The United Kingdom has become the first country in the world to approve a potentially game-changing COVID-19 antiviral pill jointly developed by Merck and Ridgeback Biotherapeutics.
The Medicines and Healthcare products Regulatory Agency (MHRA) recommended on Thursday that the drug, molnupiravir, be used as soon as possible following a positive COVID-19 test and within five days of the onset of symptoms, citing clinical data.
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This is the first oral antiviral treatment for COVID-19 to be approved, marking a boost to the fight against the pandemic, with the green light coming before potential regulatory clearance in the United States. US advisers will meet this month to vote on whether molnupiravir should be authorised.
Treatments to tackle the pandemic, which has killed more than 5.2 million people worldwide, have so far focused mainly on vaccines. Other options, including Gilead’s infused antiviral remdesivir and generic steroid dexamethasone, are generally only given after a patient has been hospitalised.
Merck’s molnupiravir has been closely watched since data last month showed it could halve the chances of dying or being hospitalised for those most at risk of developing severe COVID-19 when given early in the illness.
The drug, to be branded Lagevrio in the UK, is designed to introduce errors into the genetic code of the virus that causes COVID-19 and is taken twice a day for five days.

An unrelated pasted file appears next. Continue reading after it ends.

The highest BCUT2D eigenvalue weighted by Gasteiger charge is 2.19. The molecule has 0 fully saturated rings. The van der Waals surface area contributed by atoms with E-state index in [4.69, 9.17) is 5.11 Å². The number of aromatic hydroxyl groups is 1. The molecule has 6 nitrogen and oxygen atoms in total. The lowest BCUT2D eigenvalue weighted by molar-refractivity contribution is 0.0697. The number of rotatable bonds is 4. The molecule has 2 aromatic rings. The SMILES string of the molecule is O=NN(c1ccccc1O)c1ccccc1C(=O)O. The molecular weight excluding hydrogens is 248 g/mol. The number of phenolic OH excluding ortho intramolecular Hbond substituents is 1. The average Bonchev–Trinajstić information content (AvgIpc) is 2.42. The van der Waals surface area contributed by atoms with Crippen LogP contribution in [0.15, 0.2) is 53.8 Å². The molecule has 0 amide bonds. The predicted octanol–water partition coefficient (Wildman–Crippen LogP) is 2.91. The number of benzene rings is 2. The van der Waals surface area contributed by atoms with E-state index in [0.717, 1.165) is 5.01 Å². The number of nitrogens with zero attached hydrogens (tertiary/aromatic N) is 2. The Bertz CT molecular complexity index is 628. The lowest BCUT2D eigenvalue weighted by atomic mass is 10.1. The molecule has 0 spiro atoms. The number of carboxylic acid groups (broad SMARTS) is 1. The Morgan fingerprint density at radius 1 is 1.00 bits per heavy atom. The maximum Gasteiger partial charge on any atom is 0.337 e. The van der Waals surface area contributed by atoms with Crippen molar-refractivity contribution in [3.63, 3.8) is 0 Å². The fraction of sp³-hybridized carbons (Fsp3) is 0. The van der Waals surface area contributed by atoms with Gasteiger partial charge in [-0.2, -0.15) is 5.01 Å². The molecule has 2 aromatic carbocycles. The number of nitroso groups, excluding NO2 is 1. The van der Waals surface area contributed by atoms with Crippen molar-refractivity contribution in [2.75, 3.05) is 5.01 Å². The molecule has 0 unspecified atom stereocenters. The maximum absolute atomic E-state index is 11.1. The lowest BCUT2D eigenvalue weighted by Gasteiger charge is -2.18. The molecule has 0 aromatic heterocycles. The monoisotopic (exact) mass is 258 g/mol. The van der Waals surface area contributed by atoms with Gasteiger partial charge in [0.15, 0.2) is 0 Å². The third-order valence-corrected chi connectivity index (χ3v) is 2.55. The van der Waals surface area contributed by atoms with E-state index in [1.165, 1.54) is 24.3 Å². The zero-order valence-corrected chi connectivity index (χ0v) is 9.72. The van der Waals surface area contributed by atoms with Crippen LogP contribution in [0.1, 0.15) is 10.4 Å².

Molnupiravir is also being studied in a late-stage trial for preventing infection.
Viral sequencing done so far has shown it is effective against all variants of the coronavirus, Merck has said, including the highly infectious Delta strain.
UK ‘working at pace’ to deploy drug
The UK government and the country’s National Health Service (NHS) will confirm how the treatment will be deployed to patients in “due course”.
Last month, authorities agreed a deal with Merck to secure 480,000 courses of molnupiravir.
“We are working at pace across the government and with the NHS to set out plans to deploy molnupiravir to patients through a national study as soon as possible,” Health Secretary Sajid Javid said in a statement shared on Twitter on Thursday.
— Sajid Javid (@sajidjavid) November 4, 2021
The speedy approval in the UK came as the government struggles to tame soaring infections.
The country has about 40,000 daily cases of COVID-19, according to the latest seven-day average. That total is second only to the roughly 74,000 a day in the US, which has five times more people.
Data released on Wednesday night showed COVID-19 prevalence in England hit its highest level on record last month, led by a high numbers of cases in children and a surge in the southwest of the country.
Pressure is growing on the government to implement its “Plan B” aimed at protecting the NHS from unsustainable demands, involving mask mandates, vaccine passes and work-from-home orders.